Global investors push SEC on “unfinished business” of proxy access and credit ratings agencies

Letter calls for regulator to “complete” investor protection work.

The US Securities and Exchange Commission (SEC) should deal with “unfinished business” from the financial crisis by seeking to overturn a court ruling against investor proxy access and making credit ratings agencies transparent and accountable, according to some of the world’s largest pension scheme managers. A letter from Anne Stausboll, Chief Executive Officer of CalPERS to Mary L. Schapiro, Chairman of the SEC, co-signed by 14 investors running assets of $1.6 trillion, sets out six priorities it says the SEC should “complete” to protect investors and maintain fair, orderly and efficient markets. On proxy access – the ability to nominate directors to a company board – the investors said the SEC should “renew rulemaking” by addressing barriers raised in a July 2011 by the Court of Appeals for the District of Columbia Circuit. The court blocked proxy access by ruling that the SEC had been “arbitrary and capricious” in its original legislation proposals by failing to consider the economic consequences.
However, the investors said the SEC should back proxy access as a “fundamental shareowner right” to nominate director candidates on an equal footing with board or management candidates. Credit rating agencies, the investors said, should be made to disclose fully the data and models used to develop their ratings of securities.The statement is one of the first by a group of institutional investors to challenge the model of credit ratings. The letter said the SEC should create an “independent mechanism” to track the accuracy and effectiveness of the current ratings process and complete a study on alternative methods of financing credit ratings.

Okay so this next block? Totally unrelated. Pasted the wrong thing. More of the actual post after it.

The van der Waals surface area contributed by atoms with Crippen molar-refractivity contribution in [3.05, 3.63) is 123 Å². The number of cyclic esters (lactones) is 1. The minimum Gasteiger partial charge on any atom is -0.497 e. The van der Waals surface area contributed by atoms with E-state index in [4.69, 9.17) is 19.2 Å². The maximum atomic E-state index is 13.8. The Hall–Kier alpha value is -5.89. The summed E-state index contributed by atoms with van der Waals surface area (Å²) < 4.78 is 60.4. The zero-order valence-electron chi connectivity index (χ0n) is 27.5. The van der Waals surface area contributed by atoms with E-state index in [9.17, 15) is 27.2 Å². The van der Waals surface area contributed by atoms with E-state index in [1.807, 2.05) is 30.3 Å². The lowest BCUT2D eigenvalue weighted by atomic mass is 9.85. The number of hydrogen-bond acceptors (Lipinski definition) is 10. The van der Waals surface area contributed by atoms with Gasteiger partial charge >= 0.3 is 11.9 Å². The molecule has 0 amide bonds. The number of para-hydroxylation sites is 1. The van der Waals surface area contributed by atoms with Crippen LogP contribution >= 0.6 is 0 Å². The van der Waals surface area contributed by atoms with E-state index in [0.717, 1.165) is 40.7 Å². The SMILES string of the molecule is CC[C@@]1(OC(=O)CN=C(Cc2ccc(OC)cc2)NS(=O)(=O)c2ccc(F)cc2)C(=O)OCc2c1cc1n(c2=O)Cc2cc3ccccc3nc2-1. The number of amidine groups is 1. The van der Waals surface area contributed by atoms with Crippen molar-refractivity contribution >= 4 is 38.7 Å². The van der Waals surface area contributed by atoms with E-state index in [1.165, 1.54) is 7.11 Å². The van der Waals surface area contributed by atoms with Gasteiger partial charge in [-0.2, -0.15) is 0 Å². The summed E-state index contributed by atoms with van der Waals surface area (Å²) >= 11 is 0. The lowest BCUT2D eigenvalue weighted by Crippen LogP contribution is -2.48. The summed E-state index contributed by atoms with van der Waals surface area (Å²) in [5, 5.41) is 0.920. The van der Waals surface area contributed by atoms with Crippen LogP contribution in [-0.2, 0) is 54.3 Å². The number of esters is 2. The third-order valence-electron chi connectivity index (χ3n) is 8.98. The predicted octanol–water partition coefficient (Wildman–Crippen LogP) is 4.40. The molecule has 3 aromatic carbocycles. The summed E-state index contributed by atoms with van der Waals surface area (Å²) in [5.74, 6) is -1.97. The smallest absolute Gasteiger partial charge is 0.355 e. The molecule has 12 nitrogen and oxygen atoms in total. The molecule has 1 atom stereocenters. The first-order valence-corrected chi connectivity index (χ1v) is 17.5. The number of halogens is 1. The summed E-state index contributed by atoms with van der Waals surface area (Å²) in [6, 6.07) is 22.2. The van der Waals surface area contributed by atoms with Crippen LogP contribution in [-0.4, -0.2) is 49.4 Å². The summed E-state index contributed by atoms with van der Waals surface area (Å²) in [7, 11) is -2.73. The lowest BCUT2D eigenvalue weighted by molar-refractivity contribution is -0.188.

More broadly, the investors said the SEC should revive its Investor Advisory Committee and appoint an investor advocate to provide investors’ perspectives on regulatory issues.
The other three priorities pitched to the SEC were the adoption of final rules on executive compensation reforms under Dodd-Frank, the continuation of work on International Financial Reporting Standards, and the inclusion of climate change disclosure, diversity and sustainability issues into board nomination procedures and financial reporting.
Signatories of the SEC letter included CalSTRS,
Connecticut Retirement Plans and Trust Funds, the Office of New York City Comptroller and Ohio Public Employees’ Retirement System in the US. UK pension fund signatories were BT Pension Scheme Management, Railpen, and the
Universities Superannuation Scheme.
Dutch pensions giants APG and PGGM also signed.
Link to letter